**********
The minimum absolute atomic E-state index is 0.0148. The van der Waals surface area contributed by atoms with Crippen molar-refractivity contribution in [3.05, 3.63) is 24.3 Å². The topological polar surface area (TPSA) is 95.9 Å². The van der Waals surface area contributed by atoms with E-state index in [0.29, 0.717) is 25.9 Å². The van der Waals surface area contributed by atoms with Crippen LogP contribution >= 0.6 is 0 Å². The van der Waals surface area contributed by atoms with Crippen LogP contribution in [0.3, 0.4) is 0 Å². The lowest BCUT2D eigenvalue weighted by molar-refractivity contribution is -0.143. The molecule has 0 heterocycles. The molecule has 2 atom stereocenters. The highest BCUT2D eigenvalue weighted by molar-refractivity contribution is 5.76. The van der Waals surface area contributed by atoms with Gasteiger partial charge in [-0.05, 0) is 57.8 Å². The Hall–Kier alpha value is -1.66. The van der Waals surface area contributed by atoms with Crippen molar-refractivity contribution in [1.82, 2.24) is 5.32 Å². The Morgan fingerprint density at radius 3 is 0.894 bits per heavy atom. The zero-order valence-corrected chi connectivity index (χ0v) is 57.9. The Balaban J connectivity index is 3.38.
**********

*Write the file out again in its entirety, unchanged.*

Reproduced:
The minimum absolute atomic E-state index is 0.0148. The van der Waals surface area contributed by atoms with Crippen molar-refractivity contribution in [3.05, 3.63) is 24.3 Å². The topological polar surface area (TPSA) is 95.9 Å². The van der Waals surface area contributed by atoms with E-state index in [0.29, 0.717) is 25.9 Å². The van der Waals surface area contributed by atoms with Crippen LogP contribution >= 0.6 is 0 Å². The van der Waals surface area contributed by atoms with Crippen LogP contribution in [0.3, 0.4) is 0 Å². The lowest BCUT2D eigenvalue weighted by molar-refractivity contribution is -0.143. The molecule has 0 heterocycles. The molecule has 2 atom stereocenters. The highest BCUT2D eigenvalue weighted by molar-refractivity contribution is 5.76. The van der Waals surface area contributed by atoms with Gasteiger partial charge in [-0.05, 0) is 57.8 Å². The Hall–Kier alpha value is -1.66. The van der Waals surface area contributed by atoms with Crippen molar-refractivity contribution in [1.82, 2.24) is 5.32 Å². The Morgan fingerprint density at radius 3 is 0.894 bits per heavy atom. The zero-order valence-corrected chi connectivity index (χ0v) is 57.9. The Balaban J connectivity index is 3.38.